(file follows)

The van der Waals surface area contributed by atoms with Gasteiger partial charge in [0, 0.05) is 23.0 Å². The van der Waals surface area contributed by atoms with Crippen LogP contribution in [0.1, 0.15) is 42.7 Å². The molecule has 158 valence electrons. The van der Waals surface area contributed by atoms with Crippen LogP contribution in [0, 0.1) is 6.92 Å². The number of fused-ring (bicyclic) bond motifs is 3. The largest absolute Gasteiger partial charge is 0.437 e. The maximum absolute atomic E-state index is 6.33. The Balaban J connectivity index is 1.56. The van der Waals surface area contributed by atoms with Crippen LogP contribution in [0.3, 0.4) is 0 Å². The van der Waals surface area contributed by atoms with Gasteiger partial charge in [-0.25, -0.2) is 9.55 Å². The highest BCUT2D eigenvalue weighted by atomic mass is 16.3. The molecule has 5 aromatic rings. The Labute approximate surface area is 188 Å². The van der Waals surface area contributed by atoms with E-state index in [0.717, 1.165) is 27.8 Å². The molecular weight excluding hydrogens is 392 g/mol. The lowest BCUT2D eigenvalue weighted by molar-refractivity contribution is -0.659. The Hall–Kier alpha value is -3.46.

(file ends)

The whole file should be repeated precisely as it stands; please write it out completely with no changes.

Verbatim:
The van der Waals surface area contributed by atoms with Gasteiger partial charge in [0, 0.05) is 23.0 Å². The van der Waals surface area contributed by atoms with Crippen LogP contribution in [0.1, 0.15) is 42.7 Å². The molecule has 158 valence electrons. The van der Waals surface area contributed by atoms with Crippen LogP contribution in [0, 0.1) is 6.92 Å². The number of fused-ring (bicyclic) bond motifs is 3. The largest absolute Gasteiger partial charge is 0.437 e. The maximum absolute atomic E-state index is 6.33. The Balaban J connectivity index is 1.56. The van der Waals surface area contributed by atoms with Crippen LogP contribution in [0.3, 0.4) is 0 Å². The van der Waals surface area contributed by atoms with Gasteiger partial charge in [-0.25, -0.2) is 9.55 Å². The highest BCUT2D eigenvalue weighted by atomic mass is 16.3. The molecule has 5 aromatic rings. The Labute approximate surface area is 188 Å². The van der Waals surface area contributed by atoms with E-state index in [0.717, 1.165) is 27.8 Å². The molecular weight excluding hydrogens is 392 g/mol. The lowest BCUT2D eigenvalue weighted by molar-refractivity contribution is -0.659. The Hall–Kier alpha value is -3.46.